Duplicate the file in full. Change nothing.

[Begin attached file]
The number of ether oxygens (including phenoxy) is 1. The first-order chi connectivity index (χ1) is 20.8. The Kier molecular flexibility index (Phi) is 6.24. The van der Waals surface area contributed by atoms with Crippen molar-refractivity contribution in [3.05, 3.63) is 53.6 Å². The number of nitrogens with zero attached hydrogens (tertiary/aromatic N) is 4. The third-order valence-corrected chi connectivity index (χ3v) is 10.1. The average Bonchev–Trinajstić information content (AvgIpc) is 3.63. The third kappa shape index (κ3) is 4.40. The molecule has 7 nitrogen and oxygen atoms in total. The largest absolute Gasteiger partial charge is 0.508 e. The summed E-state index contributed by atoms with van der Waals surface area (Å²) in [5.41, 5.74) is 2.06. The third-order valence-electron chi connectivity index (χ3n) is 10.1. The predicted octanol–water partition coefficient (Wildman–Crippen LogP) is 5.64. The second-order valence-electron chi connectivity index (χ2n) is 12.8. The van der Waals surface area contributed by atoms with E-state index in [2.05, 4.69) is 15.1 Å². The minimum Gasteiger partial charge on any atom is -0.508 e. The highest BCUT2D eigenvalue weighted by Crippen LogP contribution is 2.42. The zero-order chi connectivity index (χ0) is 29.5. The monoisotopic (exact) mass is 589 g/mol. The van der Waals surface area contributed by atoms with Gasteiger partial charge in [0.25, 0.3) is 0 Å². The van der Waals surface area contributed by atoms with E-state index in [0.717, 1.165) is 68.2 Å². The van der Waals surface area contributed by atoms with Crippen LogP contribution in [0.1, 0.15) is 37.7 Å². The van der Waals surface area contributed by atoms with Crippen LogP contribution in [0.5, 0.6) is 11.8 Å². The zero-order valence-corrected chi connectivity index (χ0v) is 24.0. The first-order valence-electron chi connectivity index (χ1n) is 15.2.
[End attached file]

The number of ether oxygens (including phenoxy) is 1. The first-order chi connectivity index (χ1) is 20.8. The Kier molecular flexibility index (Phi) is 6.24. The van der Waals surface area contributed by atoms with Crippen molar-refractivity contribution in [3.05, 3.63) is 53.6 Å². The number of nitrogens with zero attached hydrogens (tertiary/aromatic N) is 4. The third-order valence-corrected chi connectivity index (χ3v) is 10.1. The average Bonchev–Trinajstić information content (AvgIpc) is 3.63. The third kappa shape index (κ3) is 4.40. The molecule has 7 nitrogen and oxygen atoms in total. The largest absolute Gasteiger partial charge is 0.508 e. The summed E-state index contributed by atoms with van der Waals surface area (Å²) in [5.41, 5.74) is 2.06. The third-order valence-electron chi connectivity index (χ3n) is 10.1. The predicted octanol–water partition coefficient (Wildman–Crippen LogP) is 5.64. The second-order valence-electron chi connectivity index (χ2n) is 12.8. The van der Waals surface area contributed by atoms with E-state index in [2.05, 4.69) is 15.1 Å². The minimum Gasteiger partial charge on any atom is -0.508 e. The highest BCUT2D eigenvalue weighted by Crippen LogP contribution is 2.42. The zero-order chi connectivity index (χ0) is 29.5. The monoisotopic (exact) mass is 589 g/mol. The van der Waals surface area contributed by atoms with Gasteiger partial charge in [0.25, 0.3) is 0 Å². The van der Waals surface area contributed by atoms with E-state index in [0.717, 1.165) is 68.2 Å². The van der Waals surface area contributed by atoms with Crippen LogP contribution in [0.1, 0.15) is 37.7 Å². The van der Waals surface area contributed by atoms with Crippen LogP contribution in [0.5, 0.6) is 11.8 Å². The zero-order valence-corrected chi connectivity index (χ0v) is 24.0. The first-order valence-electron chi connectivity index (χ1n) is 15.2.